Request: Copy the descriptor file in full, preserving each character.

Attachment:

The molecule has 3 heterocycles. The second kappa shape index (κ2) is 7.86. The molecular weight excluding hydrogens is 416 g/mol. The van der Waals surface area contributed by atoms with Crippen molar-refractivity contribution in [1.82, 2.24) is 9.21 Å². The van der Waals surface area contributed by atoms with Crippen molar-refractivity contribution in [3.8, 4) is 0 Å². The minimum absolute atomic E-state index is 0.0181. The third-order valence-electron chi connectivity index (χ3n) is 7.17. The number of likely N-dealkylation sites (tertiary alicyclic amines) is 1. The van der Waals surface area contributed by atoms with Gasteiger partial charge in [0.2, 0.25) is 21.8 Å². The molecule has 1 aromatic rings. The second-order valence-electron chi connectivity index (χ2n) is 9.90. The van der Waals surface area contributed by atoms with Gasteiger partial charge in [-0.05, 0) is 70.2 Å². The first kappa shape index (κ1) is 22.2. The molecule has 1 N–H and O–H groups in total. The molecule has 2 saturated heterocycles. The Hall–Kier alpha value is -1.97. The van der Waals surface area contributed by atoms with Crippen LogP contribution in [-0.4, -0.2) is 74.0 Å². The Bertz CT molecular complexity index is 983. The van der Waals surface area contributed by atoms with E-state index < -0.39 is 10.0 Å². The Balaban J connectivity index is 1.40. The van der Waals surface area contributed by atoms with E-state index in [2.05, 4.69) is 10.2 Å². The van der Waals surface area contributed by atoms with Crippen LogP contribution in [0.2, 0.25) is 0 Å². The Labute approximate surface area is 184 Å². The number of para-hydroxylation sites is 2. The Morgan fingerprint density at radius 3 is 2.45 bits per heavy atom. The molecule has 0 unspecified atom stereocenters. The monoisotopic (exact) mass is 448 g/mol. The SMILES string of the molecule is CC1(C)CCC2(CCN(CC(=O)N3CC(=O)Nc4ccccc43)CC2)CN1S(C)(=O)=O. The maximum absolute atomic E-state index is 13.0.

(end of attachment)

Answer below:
The molecule has 3 heterocycles. The second kappa shape index (κ2) is 7.86. The molecular weight excluding hydrogens is 416 g/mol. The van der Waals surface area contributed by atoms with Crippen molar-refractivity contribution in [1.82, 2.24) is 9.21 Å². The van der Waals surface area contributed by atoms with Crippen molar-refractivity contribution in [3.8, 4) is 0 Å². The minimum absolute atomic E-state index is 0.0181. The third-order valence-electron chi connectivity index (χ3n) is 7.17. The number of likely N-dealkylation sites (tertiary alicyclic amines) is 1. The van der Waals surface area contributed by atoms with Gasteiger partial charge in [0.2, 0.25) is 21.8 Å². The molecule has 1 aromatic rings. The second-order valence-electron chi connectivity index (χ2n) is 9.90. The van der Waals surface area contributed by atoms with Gasteiger partial charge in [-0.05, 0) is 70.2 Å². The first kappa shape index (κ1) is 22.2. The molecule has 1 N–H and O–H groups in total. The molecule has 2 saturated heterocycles. The Hall–Kier alpha value is -1.97. The van der Waals surface area contributed by atoms with Crippen LogP contribution in [-0.4, -0.2) is 74.0 Å². The Bertz CT molecular complexity index is 983. The van der Waals surface area contributed by atoms with E-state index < -0.39 is 10.0 Å². The Balaban J connectivity index is 1.40. The van der Waals surface area contributed by atoms with E-state index in [2.05, 4.69) is 10.2 Å². The van der Waals surface area contributed by atoms with Crippen LogP contribution in [0.2, 0.25) is 0 Å². The Labute approximate surface area is 184 Å². The number of para-hydroxylation sites is 2. The Morgan fingerprint density at radius 3 is 2.45 bits per heavy atom. The molecule has 0 unspecified atom stereocenters. The monoisotopic (exact) mass is 448 g/mol. The SMILES string of the molecule is CC1(C)CCC2(CCN(CC(=O)N3CC(=O)Nc4ccccc43)CC2)CN1S(C)(=O)=O. The maximum absolute atomic E-state index is 13.0.